Stumping In NYC, Dan Crenshaw Says AOC Knows ‘How To Be Famous’

Stumping In NYC, Dan Crenshaw Says AOC Knows ‘How To Be Famous’

Dan Crenshaw campaigned with House candidate Nicole Malliotakis in New York last week, giving a glimpse of GOP strategy.
David Marcus
By

Texas Rep. Dan Crenshaw was in Brooklyn and Staten Island last week, stumping for Assemblywoman Nicole Malliotakis in her bid to win New York’s 11th congressional district. Even though we are well more than a year away from the 2020 election, the visit from the Texas congressman may hold some clues about how House Republicans plan to reverse their 2018 losses and perhaps even take back the chamber.

Three things at work here deserve some notice. First is Crenshaw himself, who has emerged as leading young voice in the GOP. Second is Malliotakis, a prototype of a young, diverse, female candidate in a swing suburbanish district. Finally, looming in the background are Rep. Alexandria Ocasio-Cortez and the far-left socialist wing of the House Democratic caucus.

Through a combination of charisma, social media savvy, and a turn on “Saturday Night Live,” Crenshaw has become a big voice in the Republican Party whom we can expect to see stumping for candidates all over the country. Malliotakis told me in an interview, “He’s a rising star in the party. A Navy SEAL war hero and congressman. He’s unique.”

I asked Crenshaw about his newfound fame and how he plans to use that opportunity, and while he told me he doesn’t plan to be involved in many primaries, in some cases like Malliotakis’s he sees a “clear-cut opportunity to support somebody and get them out [of the primary] quickly and unscathed.” It is clear that he sees a role for himself in helping to prime the pump for GOP victories and will be not just an asset to candidates, but someone thinking about a broader strategy that can win.

Malliotakis appears to be exactly the kind of candidate that Republicans need to compete in the districts, like NY11, that they lost in 2018. Crenshaw emphasized that, “We need more young smart, experienced women in the GOP to get out our message.” Malliotakis, who took on Bill de Blasio in the 2017 New York mayor’s race, fits that bill to a T.

Her brand of politics is focused on good government, urging that “Government should be utilizing tax dollars properly and putting resources where they should be, keep us safe, make sure the public school system is a good one, focus on infrastructure, roads, and transit.” Her approach is more about making government work for the people and less about the government being the problem.

But while both Crenshaw and Malliotakis want to focus on what Republicans can achieve if they take back the House, especially with a Trump economy going like gangbusters, there is an unavoidable and indelible force to fight against in front of them too. Ocasio-Cortez, whose district is a mere three miles from NY11, and her cadre of committed socialists will be an important and obvious target for all GOP candidates looking to recapture purple districts. This is something Democratic leadership understands too, and it explains their flailing and failing efforts to tamp the radical flames.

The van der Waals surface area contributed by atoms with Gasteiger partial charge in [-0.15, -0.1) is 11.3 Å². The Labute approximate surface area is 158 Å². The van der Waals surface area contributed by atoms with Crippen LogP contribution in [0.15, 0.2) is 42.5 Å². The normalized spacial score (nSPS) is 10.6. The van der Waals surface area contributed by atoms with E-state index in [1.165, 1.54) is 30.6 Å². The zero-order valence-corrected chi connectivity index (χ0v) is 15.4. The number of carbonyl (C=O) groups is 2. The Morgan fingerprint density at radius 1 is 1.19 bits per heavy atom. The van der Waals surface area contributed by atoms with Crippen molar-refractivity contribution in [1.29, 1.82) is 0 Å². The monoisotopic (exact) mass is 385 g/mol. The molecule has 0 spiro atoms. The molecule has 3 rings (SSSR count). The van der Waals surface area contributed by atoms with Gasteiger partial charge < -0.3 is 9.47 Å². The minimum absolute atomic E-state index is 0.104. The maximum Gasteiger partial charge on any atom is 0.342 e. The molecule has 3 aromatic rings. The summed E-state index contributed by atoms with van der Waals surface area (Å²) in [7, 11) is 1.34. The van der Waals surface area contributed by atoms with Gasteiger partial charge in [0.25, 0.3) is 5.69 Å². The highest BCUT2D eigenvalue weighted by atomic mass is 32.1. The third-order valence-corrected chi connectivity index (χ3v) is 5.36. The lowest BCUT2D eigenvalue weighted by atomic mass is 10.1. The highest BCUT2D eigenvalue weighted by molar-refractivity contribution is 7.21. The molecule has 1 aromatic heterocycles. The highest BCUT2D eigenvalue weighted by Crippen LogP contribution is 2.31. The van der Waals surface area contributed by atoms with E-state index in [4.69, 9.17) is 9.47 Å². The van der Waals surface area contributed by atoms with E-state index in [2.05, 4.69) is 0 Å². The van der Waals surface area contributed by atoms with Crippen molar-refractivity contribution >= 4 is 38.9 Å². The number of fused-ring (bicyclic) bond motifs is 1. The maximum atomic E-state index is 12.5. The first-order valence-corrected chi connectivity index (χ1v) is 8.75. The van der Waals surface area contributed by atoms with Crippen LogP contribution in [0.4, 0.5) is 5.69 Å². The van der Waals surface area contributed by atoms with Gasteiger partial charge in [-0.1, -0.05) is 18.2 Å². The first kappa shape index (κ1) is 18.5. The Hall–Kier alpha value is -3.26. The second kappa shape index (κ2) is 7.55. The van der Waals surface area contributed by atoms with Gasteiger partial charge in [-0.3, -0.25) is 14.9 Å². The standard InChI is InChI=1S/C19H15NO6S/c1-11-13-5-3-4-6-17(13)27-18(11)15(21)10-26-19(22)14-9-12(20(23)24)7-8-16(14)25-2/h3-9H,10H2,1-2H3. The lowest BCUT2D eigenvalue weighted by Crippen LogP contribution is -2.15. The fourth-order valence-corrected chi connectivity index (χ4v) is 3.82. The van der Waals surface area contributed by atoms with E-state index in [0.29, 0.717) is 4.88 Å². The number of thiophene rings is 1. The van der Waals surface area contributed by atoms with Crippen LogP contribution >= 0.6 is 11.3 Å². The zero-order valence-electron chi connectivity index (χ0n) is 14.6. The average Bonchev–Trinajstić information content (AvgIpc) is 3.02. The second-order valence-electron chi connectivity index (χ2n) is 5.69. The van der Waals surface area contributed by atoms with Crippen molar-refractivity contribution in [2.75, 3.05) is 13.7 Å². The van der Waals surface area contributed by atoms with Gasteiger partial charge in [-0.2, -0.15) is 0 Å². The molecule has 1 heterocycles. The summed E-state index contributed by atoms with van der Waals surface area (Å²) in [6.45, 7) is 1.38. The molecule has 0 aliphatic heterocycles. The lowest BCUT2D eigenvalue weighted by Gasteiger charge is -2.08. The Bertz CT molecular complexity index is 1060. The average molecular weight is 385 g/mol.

For Malliotakis this is personal. Her family had to flee Cuba after the Communist revolution there, all except her grandfather who stayed behind to try to protect gas stations and a home that he owned from state seizure. Her mother never saw her father again. “Socialism is Communism lite,” Malliotakis told me. She went on to say that people who have experienced it take a very different and dimmer view of it than people who have only learned about it in a classroom.

On paper, Malliotakis’ opponent is Rep. Max Rose, a war veteran and a Democrat desperate to cast himself as a moderate. But in some sense the real opponent is AOC and far-left New Progressives. In that fight, Malliotakis presents a convex mirror image of Ocasio-Cortez, and is a candidate who cannot be brushed off with quips about race or sex.

When I asked Crenshaw about Ocasio-Cortez, he was a bit more demure when I suggested he was the GOP’s version. “We operate on very different wavelengths,” he told me, but went on to say, “we utilize social media, we try to connect with voters in a way that’s not only about politics. Letting people into your lives.” He discussed how he and his team are meticulous in how they approach social media and branding in general.

In a moment that felt almost like admiration Crenshaw said, “AOC understands how to be famous. It’s got to be natural. It’s genuine.” That is, of course, something that Crenshaw has in his back pocket, too. It is very easy to see why candidates like Malliotakis want him in their districts and why the national Republican Party will want to put him front and center.

After either party gains huge victories in the House there is generally a correction. Some of those close wins go back the other way, especially in a presidential election cycle. Rose won NY11 by a comfortable margin against a fairly lackluster opponent in 2018, but Malliotakis is anything but lackluster.

If the GOP can field candidates like her, in districts like that, and let Crenshaw be a leading figure and voice, they may have something. And based on Crenshaw already stumping for 2020, it seems like they know it.

David Marcus is the Federalist's New York Correspondent. Follow him on Twitter, @BlueBoxDave.

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